Perfect for sharing and enjoying, the book also contains poems which could be used as models for the children’s own. ‘Fidget’ is written in kennings and it could be great fun for children to reflect on themselves in this way. ’Talking Hands’ is a beautiful poem describing a conversation between a hearing and non-hearing child. As each teacher knows and understands their class, choices about which poems to use and how to use them can be made. An invaluable collection!

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I Am a Jigsaw: Puzzling Poems to Baffle Your Brain by Roger Stevens,

illustrated by Spike Gerrell

Bloomsbury ISBN: 978-1472958198

A poetry book of two parts, ‘I Am a Jigsaw’ contains both a wonderful collection of ‘riddles in rhyme’ and advice on how to write puzzle poems. A wealth of different types of poems from a range of poets is included, many of which would be great fun to explore in class. ‘Find Me’ by Liz Brownlee, for example, is a great example of a traditional puzzle poem where the reader has to identify the letters needed to solve the puzzle. This would be an excellent model to use to inspire children to create their own examples. Catherine Benson’s ‘The Seashore’ leads the reader through a series of puzzles, each describing an element of the seaside- seaweed, a crab, a starfish… an excellent example of using descriptive language and choosing words carefully, this could produce some fabulous work in class, either as group or individual efforts. There are many examples to choose from in this invaluable selection!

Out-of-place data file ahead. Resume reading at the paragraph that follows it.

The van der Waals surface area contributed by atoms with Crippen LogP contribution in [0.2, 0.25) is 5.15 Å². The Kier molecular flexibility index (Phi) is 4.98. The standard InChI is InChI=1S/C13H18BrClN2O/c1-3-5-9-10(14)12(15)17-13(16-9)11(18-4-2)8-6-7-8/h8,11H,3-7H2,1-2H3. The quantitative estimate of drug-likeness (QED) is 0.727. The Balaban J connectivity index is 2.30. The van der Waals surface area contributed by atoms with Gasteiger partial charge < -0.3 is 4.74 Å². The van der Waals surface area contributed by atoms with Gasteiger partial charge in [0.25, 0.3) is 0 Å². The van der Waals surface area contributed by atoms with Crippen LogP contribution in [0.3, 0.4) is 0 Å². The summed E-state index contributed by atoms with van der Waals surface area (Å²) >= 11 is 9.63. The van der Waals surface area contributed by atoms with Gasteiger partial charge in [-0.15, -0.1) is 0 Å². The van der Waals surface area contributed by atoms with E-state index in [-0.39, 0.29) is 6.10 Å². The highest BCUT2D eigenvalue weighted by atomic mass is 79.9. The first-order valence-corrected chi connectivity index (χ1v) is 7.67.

The book has the additional benefit of part two which offers advice on how to write puzzle poems, acknowledging that for some this form sits ‘on the edge of what is and isn’t poetry’. This guidance is perfect for teacher, parent or child- anyone interested in having a go at penning a puzzle poem!

HAPPY POETRY DAY!

A Year of Nature Poems

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‘A Year of Nature Poems’ is a beautifully illustrated collection of seasonal poems, one for each month of the year. First observations of this collection of poems are that it has a traditional feel; on closer reflection, it is nostalgic celebration of the phases of life and the changing of the seasons.

Each of the twelve poem begins with an observation of the month, setting the scene. Some poems feature fascinating facts about nature, for example the murmurations of starlings, the lifespan of Mayflies or the varieties of daffodils. Other poems focus on environmental decline and climate change. The common theme in all of the poems is the conclusion that true beauty can be found in nature.

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Each poem reflects the changing landscape of the seasons: the skies; ponds and rivers; meadows; forests and woodlands and even a dive under the seas. Important messages about the wonder of nature are paired with personal connections with the environment, inviting the reader to reflect themselves. Figurative language and other poetic devices require the reader to draw on inference skills to make an emotional connection.

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Amongst the seasonal celebrations, Joesph Coelho also shares personal memories from his own childhood: the calming power of spring showers, enjoying his mother’s memories, holidays with grandma, heartache and love.